You are not currently logged in.
Access JSTOR through your library or other institution:
A stressful shortness of breath: molting disrupts breathing in the mayfly Cloeon dipterum
A. A. Camp, D. H. Funk and D. B. Buchwalter
Vol. 33, No. 3 (September 2014), pp. 695-699
Stable URL: http://www.jstor.org/stable/10.1086/677899
Page Count: 5
You can always find the topics here!Topics: Molting, Insect larvae, Oxygen consumption, Aquatic insects, Larval development, Larvae, Water temperature, Temperature control, Exoskeletons, Integument
Were these topics helpful?See something inaccurate? Let us know!
Select the topics that are inaccurate.
Preview not available
AbstractMolting is a stressful event in insect development. When an insect molts, the individual discards its exoskeleton and sheds and renews the interior lining of substantial portions of the respiratory (tracheal) system. We profiled for the first time the disruptive pattern of respiration during the molting process in larvae of the mayfly Cloeon dipterum (Ephemeroptera:Baetidae). Molting induces a precipitous drop in O2 consumption immediately followed by a surge in O2 consumption that appears to be compensatory in nature. Postmolt metabolic suppression is consistently observed during which O2 consumption rates lag relative to those of nonmolting larvae. Furthermore, the magnitude of respiratory disturbance during the molt increases as a function of temperature. Increasing temperatures increase molting frequency and the apparently stressful nature of the molt itself. Thus, the insect molt appears to be a previously unappreciated route by which warming conditions may affect aquatic insects.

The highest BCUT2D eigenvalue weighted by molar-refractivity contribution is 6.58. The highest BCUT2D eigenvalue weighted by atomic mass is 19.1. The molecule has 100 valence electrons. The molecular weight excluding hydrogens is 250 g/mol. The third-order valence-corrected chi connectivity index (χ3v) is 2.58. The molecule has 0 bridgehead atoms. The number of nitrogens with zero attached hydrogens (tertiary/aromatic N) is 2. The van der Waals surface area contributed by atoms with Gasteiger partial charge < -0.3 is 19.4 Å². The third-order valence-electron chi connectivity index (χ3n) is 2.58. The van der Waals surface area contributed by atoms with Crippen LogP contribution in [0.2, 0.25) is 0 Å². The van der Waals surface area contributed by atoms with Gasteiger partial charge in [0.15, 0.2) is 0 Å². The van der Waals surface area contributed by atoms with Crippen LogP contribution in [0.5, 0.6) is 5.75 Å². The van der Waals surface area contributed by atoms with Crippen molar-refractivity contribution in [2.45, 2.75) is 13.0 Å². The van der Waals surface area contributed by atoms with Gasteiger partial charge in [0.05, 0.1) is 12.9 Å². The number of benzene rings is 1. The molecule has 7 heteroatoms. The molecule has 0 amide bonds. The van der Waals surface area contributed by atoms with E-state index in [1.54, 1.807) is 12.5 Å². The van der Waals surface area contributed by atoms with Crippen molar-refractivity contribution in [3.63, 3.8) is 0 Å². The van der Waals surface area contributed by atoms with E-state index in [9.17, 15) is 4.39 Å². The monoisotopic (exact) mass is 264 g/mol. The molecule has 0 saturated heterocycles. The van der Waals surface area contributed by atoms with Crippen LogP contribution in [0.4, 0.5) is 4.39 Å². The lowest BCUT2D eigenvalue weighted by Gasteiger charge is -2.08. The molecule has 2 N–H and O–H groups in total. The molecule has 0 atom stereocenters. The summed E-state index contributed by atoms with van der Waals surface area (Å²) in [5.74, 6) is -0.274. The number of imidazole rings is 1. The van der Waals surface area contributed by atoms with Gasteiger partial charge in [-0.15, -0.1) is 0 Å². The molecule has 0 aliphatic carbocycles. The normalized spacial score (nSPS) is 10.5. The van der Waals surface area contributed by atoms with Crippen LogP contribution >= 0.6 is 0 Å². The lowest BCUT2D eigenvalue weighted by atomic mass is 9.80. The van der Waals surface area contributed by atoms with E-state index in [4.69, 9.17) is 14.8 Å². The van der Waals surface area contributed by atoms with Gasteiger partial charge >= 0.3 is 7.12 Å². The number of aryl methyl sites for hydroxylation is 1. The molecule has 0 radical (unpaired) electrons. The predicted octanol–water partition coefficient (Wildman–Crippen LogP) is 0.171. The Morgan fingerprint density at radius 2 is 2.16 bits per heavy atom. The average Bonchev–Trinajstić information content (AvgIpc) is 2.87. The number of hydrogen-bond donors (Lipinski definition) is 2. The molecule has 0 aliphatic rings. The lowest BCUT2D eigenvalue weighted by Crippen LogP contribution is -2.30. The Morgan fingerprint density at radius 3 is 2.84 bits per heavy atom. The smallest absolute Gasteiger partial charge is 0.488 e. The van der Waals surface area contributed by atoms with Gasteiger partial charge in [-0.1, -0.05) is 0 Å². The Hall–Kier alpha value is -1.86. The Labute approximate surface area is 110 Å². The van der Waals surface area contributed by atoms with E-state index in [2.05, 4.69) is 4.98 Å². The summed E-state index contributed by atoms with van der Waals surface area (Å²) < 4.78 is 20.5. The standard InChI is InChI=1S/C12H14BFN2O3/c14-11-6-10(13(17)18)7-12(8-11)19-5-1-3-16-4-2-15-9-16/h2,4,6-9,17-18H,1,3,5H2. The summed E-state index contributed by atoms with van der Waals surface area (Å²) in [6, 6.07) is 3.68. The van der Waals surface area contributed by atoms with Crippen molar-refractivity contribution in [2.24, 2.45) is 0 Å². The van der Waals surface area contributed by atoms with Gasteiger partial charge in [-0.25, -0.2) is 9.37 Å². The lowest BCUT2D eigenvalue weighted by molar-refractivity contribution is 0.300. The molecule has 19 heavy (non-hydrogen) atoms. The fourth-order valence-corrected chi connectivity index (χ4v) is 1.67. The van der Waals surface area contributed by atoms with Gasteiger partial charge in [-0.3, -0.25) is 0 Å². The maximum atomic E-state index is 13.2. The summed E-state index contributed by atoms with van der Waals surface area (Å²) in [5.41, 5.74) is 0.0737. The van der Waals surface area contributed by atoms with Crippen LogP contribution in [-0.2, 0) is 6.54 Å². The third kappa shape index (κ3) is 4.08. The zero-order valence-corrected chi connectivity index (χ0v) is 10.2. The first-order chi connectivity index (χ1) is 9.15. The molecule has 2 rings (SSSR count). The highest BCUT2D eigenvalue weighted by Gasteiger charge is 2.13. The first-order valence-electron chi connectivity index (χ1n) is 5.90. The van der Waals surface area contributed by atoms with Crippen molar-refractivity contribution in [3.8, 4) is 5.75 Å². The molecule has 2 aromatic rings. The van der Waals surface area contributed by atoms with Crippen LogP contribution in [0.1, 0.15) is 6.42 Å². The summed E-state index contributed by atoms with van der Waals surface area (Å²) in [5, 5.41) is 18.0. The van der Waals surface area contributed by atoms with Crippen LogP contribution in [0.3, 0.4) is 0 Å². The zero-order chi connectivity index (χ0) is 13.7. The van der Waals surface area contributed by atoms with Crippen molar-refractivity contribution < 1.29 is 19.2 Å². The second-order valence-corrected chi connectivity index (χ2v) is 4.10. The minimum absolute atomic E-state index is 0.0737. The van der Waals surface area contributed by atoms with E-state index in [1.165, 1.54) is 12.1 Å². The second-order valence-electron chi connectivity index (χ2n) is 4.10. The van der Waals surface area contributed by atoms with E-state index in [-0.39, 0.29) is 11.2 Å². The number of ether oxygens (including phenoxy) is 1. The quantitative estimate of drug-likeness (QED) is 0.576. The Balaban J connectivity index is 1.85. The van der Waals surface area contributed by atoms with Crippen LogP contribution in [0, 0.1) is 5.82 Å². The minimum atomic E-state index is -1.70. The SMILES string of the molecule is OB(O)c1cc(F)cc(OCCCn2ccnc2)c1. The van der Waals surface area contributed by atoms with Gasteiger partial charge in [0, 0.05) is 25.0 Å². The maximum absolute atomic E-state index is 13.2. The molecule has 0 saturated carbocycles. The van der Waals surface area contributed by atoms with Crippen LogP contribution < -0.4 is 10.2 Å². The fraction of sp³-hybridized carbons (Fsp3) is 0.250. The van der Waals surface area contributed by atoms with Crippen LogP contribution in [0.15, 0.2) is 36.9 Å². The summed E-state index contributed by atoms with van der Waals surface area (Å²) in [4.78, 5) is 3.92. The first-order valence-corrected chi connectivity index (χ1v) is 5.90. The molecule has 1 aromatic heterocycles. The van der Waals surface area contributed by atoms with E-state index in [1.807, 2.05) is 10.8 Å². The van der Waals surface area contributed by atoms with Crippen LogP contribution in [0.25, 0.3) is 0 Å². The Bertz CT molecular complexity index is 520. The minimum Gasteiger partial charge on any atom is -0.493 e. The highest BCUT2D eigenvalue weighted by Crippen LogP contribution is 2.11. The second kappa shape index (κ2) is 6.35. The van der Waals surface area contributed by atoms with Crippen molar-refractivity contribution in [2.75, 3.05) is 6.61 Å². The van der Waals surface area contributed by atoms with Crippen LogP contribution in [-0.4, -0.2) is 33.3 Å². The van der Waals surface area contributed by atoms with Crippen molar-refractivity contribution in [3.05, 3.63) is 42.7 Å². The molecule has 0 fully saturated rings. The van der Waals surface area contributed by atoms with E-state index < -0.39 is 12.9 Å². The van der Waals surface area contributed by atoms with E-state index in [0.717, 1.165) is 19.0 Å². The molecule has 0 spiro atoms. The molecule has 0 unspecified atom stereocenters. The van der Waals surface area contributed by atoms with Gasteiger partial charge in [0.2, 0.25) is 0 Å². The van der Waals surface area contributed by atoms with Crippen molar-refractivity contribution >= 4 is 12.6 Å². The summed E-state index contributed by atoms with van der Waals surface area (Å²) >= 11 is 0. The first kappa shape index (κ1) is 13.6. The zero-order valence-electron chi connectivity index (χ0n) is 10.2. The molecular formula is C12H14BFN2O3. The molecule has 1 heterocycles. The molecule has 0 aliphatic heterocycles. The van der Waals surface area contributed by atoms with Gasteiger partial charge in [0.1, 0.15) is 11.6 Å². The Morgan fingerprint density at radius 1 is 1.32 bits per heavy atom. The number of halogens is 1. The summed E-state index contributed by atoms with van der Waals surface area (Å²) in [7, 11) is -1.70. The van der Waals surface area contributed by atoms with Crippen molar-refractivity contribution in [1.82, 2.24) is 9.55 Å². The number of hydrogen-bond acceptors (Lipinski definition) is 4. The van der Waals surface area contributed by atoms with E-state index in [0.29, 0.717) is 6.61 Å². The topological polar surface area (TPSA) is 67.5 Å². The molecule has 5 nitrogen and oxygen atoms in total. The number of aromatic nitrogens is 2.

© 2014 by The Society for Freshwater Science.